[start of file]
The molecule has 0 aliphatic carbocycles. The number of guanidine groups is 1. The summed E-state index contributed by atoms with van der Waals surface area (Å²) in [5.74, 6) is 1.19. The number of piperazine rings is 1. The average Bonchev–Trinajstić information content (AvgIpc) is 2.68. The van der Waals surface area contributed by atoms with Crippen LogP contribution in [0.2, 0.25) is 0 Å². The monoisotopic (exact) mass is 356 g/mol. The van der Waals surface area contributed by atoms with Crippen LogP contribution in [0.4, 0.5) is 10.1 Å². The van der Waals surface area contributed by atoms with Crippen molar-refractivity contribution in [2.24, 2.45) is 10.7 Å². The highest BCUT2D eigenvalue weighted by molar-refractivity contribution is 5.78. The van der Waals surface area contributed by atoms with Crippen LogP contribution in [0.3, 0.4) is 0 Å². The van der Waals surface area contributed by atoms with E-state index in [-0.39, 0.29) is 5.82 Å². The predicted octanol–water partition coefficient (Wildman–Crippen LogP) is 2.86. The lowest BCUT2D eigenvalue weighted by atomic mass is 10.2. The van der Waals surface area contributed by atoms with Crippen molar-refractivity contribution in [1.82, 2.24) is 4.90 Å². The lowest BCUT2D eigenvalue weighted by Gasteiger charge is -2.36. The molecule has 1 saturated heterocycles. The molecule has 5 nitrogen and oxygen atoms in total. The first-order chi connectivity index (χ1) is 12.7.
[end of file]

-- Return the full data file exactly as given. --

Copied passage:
The molecule has 0 aliphatic carbocycles. The number of guanidine groups is 1. The summed E-state index contributed by atoms with van der Waals surface area (Å²) in [5.74, 6) is 1.19. The number of piperazine rings is 1. The average Bonchev–Trinajstić information content (AvgIpc) is 2.68. The van der Waals surface area contributed by atoms with Crippen LogP contribution in [0.2, 0.25) is 0 Å². The monoisotopic (exact) mass is 356 g/mol. The van der Waals surface area contributed by atoms with Crippen LogP contribution in [0.4, 0.5) is 10.1 Å². The van der Waals surface area contributed by atoms with Crippen molar-refractivity contribution in [2.24, 2.45) is 10.7 Å². The highest BCUT2D eigenvalue weighted by molar-refractivity contribution is 5.78. The van der Waals surface area contributed by atoms with Crippen LogP contribution in [0.3, 0.4) is 0 Å². The van der Waals surface area contributed by atoms with E-state index in [-0.39, 0.29) is 5.82 Å². The predicted octanol–water partition coefficient (Wildman–Crippen LogP) is 2.86. The lowest BCUT2D eigenvalue weighted by atomic mass is 10.2. The van der Waals surface area contributed by atoms with Crippen molar-refractivity contribution in [1.82, 2.24) is 4.90 Å². The lowest BCUT2D eigenvalue weighted by Gasteiger charge is -2.36. The molecule has 1 saturated heterocycles. The molecule has 5 nitrogen and oxygen atoms in total. The first-order chi connectivity index (χ1) is 12.7.